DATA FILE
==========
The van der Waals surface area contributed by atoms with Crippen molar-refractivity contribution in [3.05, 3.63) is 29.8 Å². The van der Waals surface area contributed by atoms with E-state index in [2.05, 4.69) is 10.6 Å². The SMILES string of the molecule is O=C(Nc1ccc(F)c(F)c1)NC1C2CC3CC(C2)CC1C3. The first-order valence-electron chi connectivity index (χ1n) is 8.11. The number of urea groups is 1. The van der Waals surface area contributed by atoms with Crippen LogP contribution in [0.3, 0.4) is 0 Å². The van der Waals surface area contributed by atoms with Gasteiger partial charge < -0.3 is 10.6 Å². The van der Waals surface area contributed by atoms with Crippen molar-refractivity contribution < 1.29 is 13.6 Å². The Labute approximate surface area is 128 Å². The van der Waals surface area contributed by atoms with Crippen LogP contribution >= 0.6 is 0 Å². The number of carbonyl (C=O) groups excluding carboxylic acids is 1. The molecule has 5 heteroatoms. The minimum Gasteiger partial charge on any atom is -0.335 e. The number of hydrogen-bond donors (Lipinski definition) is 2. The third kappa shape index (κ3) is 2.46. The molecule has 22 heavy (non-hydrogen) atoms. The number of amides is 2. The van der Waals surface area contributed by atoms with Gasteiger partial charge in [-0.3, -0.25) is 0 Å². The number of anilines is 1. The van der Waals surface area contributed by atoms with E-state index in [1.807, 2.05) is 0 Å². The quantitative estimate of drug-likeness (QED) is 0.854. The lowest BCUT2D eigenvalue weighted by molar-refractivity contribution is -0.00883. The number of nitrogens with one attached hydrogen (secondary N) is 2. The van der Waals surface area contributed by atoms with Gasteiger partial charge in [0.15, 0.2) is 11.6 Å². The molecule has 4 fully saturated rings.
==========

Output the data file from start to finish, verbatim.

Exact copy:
The van der Waals surface area contributed by atoms with Crippen molar-refractivity contribution in [3.05, 3.63) is 29.8 Å². The van der Waals surface area contributed by atoms with E-state index in [2.05, 4.69) is 10.6 Å². The SMILES string of the molecule is O=C(Nc1ccc(F)c(F)c1)NC1C2CC3CC(C2)CC1C3. The first-order valence-electron chi connectivity index (χ1n) is 8.11. The number of urea groups is 1. The van der Waals surface area contributed by atoms with Crippen LogP contribution in [0.3, 0.4) is 0 Å². The van der Waals surface area contributed by atoms with Gasteiger partial charge < -0.3 is 10.6 Å². The van der Waals surface area contributed by atoms with Crippen molar-refractivity contribution < 1.29 is 13.6 Å². The Labute approximate surface area is 128 Å². The van der Waals surface area contributed by atoms with Crippen LogP contribution >= 0.6 is 0 Å². The number of carbonyl (C=O) groups excluding carboxylic acids is 1. The molecule has 5 heteroatoms. The minimum Gasteiger partial charge on any atom is -0.335 e. The number of hydrogen-bond donors (Lipinski definition) is 2. The third kappa shape index (κ3) is 2.46. The molecule has 22 heavy (non-hydrogen) atoms. The number of amides is 2. The van der Waals surface area contributed by atoms with Gasteiger partial charge in [-0.3, -0.25) is 0 Å². The number of anilines is 1. The van der Waals surface area contributed by atoms with E-state index in [1.807, 2.05) is 0 Å². The quantitative estimate of drug-likeness (QED) is 0.854. The lowest BCUT2D eigenvalue weighted by molar-refractivity contribution is -0.00883. The number of nitrogens with one attached hydrogen (secondary N) is 2. The van der Waals surface area contributed by atoms with Gasteiger partial charge in [0.15, 0.2) is 11.6 Å². The molecule has 4 fully saturated rings.